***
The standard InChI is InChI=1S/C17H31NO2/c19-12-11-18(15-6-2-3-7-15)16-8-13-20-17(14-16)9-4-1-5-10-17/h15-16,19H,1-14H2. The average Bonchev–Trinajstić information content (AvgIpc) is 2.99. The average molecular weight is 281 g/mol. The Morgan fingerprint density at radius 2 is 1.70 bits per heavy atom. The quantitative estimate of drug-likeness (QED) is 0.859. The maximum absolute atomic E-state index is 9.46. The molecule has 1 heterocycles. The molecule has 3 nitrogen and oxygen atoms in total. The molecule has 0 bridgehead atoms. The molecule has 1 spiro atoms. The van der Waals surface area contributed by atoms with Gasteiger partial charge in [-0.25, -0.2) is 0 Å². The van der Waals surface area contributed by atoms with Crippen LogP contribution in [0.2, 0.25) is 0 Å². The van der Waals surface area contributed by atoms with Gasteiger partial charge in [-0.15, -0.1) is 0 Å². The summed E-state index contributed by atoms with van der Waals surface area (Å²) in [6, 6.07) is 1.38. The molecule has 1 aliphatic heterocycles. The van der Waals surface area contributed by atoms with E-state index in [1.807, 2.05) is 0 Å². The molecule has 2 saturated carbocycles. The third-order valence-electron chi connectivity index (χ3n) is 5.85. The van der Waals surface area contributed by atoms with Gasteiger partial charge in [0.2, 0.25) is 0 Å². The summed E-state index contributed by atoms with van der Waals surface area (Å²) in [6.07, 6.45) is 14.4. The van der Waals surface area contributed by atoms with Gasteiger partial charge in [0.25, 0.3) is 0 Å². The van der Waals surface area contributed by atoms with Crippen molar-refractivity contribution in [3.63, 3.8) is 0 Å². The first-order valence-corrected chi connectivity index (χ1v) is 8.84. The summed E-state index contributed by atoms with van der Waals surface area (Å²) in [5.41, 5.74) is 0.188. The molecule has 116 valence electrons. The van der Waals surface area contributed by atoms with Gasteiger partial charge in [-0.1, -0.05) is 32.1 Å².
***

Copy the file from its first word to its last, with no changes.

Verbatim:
The standard InChI is InChI=1S/C17H31NO2/c19-12-11-18(15-6-2-3-7-15)16-8-13-20-17(14-16)9-4-1-5-10-17/h15-16,19H,1-14H2. The average Bonchev–Trinajstić information content (AvgIpc) is 2.99. The average molecular weight is 281 g/mol. The Morgan fingerprint density at radius 2 is 1.70 bits per heavy atom. The quantitative estimate of drug-likeness (QED) is 0.859. The maximum absolute atomic E-state index is 9.46. The molecule has 1 heterocycles. The molecule has 3 nitrogen and oxygen atoms in total. The molecule has 0 bridgehead atoms. The molecule has 1 spiro atoms. The van der Waals surface area contributed by atoms with Gasteiger partial charge in [-0.25, -0.2) is 0 Å². The van der Waals surface area contributed by atoms with Crippen LogP contribution in [0.2, 0.25) is 0 Å². The van der Waals surface area contributed by atoms with Gasteiger partial charge in [-0.15, -0.1) is 0 Å². The summed E-state index contributed by atoms with van der Waals surface area (Å²) in [6, 6.07) is 1.38. The molecule has 1 aliphatic heterocycles. The van der Waals surface area contributed by atoms with E-state index in [1.807, 2.05) is 0 Å². The molecule has 2 saturated carbocycles. The third-order valence-electron chi connectivity index (χ3n) is 5.85. The van der Waals surface area contributed by atoms with Gasteiger partial charge in [0.2, 0.25) is 0 Å². The summed E-state index contributed by atoms with van der Waals surface area (Å²) in [6.07, 6.45) is 14.4. The van der Waals surface area contributed by atoms with Gasteiger partial charge in [0.25, 0.3) is 0 Å². The van der Waals surface area contributed by atoms with Crippen molar-refractivity contribution in [3.63, 3.8) is 0 Å². The first-order valence-corrected chi connectivity index (χ1v) is 8.84. The summed E-state index contributed by atoms with van der Waals surface area (Å²) in [5.41, 5.74) is 0.188. The molecule has 116 valence electrons. The van der Waals surface area contributed by atoms with Gasteiger partial charge in [-0.1, -0.05) is 32.1 Å².